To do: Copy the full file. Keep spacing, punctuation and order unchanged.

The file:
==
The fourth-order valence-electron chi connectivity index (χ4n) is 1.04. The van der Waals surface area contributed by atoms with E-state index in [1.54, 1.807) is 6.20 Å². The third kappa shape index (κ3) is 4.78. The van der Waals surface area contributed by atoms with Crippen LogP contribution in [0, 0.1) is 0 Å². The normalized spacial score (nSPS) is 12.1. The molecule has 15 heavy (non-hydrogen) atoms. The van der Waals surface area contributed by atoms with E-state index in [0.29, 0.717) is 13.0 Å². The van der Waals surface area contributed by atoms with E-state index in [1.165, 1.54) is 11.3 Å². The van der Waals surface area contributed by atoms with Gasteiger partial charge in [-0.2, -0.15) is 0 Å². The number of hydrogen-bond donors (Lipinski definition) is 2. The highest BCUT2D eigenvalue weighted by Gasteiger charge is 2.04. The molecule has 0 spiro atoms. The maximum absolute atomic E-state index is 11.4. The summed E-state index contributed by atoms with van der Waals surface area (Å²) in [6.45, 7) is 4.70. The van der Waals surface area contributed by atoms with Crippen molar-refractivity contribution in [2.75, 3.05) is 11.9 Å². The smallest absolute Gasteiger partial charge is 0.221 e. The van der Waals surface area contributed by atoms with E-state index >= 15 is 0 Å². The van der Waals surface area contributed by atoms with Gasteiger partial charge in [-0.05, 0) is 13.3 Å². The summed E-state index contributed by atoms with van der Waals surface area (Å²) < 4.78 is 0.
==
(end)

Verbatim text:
The fourth-order valence-electron chi connectivity index (χ4n) is 1.04. The van der Waals surface area contributed by atoms with E-state index in [1.54, 1.807) is 6.20 Å². The third kappa shape index (κ3) is 4.78. The van der Waals surface area contributed by atoms with Crippen LogP contribution in [0, 0.1) is 0 Å². The normalized spacial score (nSPS) is 12.1. The molecule has 15 heavy (non-hydrogen) atoms. The van der Waals surface area contributed by atoms with E-state index in [0.29, 0.717) is 13.0 Å². The van der Waals surface area contributed by atoms with E-state index in [1.165, 1.54) is 11.3 Å². The van der Waals surface area contributed by atoms with Gasteiger partial charge in [-0.2, -0.15) is 0 Å². The number of hydrogen-bond donors (Lipinski definition) is 2. The highest BCUT2D eigenvalue weighted by Gasteiger charge is 2.04. The molecule has 0 spiro atoms. The maximum absolute atomic E-state index is 11.4. The summed E-state index contributed by atoms with van der Waals surface area (Å²) in [6.45, 7) is 4.70. The van der Waals surface area contributed by atoms with Crippen molar-refractivity contribution in [2.75, 3.05) is 11.9 Å². The smallest absolute Gasteiger partial charge is 0.221 e. The van der Waals surface area contributed by atoms with E-state index >= 15 is 0 Å². The van der Waals surface area contributed by atoms with Gasteiger partial charge in [-0.05, 0) is 13.3 Å². The summed E-state index contributed by atoms with van der Waals surface area (Å²) < 4.78 is 0.